In uncovering what is behind the headlines in the Avon – SAP relationship, let’s start with the fact that both Avon and SAP affirmed that the products company will continue using the SAP system in Canada, the system is working as designed, and their relationship “remains solid.” And they had experienced an earlier successful pilot of the project. So what sparked this recent decision to end the full-scale implementation?

As the saying goes, often what you don’t know will cost you. Here’s what you need to know about this deal.

We see this as a shining example of a phenomenon we are observing in the marketplace. The SAP implementation was part of a broad-based business transformation Avon was trying to drive. But in today’s market companies now are skewing away from the $100 million-plus or large-scale ERP implementations and instead look to buy outcomes and functionality or capability on as as-needed basis.

Fundamentally companies don’t want to spend hundreds of millions of dollars on transformative IT implementations because it’s too expensive, takes too long, and usually the return isn’t there. However, they still need new functionality or capability for competitive advantage so they can drive their businesses forward. This is where the as-a-service models come in; these models allow them to get the new capability without replacing their entire ERP system.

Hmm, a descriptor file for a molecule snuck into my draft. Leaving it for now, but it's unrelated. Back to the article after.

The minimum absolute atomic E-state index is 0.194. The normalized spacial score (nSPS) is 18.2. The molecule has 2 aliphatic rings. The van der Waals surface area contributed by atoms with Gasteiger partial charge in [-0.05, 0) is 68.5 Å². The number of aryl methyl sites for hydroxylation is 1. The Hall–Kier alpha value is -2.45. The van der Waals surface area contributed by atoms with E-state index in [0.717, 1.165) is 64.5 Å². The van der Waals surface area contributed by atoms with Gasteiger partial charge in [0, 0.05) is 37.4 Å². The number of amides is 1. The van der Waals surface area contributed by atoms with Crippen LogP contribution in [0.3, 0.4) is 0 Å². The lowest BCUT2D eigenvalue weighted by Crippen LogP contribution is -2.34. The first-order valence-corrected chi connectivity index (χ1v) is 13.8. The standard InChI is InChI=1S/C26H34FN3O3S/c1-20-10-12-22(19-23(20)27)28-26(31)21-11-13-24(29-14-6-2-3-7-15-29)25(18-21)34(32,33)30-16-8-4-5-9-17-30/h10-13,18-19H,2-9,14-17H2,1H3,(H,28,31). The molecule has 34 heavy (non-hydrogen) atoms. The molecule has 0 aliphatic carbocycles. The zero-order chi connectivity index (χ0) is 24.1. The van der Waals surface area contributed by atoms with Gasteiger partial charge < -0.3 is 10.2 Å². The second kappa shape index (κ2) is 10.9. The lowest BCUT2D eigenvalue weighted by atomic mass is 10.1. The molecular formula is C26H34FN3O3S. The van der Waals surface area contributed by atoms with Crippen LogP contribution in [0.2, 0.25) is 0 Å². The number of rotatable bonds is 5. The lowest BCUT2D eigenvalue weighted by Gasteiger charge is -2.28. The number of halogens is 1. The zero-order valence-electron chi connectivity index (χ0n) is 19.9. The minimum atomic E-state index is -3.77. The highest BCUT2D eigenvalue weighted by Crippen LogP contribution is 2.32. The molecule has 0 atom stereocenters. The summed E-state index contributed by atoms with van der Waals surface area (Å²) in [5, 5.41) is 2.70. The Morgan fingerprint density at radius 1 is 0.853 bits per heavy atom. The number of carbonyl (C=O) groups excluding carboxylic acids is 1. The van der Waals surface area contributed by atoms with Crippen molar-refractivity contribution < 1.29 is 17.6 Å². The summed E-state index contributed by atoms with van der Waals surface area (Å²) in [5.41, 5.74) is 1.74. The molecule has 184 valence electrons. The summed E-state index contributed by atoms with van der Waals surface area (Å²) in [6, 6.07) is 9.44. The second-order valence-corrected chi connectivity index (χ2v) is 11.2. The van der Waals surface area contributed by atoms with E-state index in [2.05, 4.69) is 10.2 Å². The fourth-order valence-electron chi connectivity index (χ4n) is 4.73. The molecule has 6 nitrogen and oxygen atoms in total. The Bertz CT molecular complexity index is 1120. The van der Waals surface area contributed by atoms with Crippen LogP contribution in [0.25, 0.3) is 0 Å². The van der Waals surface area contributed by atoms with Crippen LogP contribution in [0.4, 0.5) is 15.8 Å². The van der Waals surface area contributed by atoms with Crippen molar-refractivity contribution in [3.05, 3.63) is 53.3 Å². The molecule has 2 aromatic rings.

We see a significant movement in this direction. It manifests itself sometimes by companies asking for outcomes. (“We need these results.” “Just give us the insight from the analytics.” “Give us this new market access.” “Allow our retail business to deal with stock-outs.”) They are willing to pay good money for these capabilities, but they want to pay for it in this manner: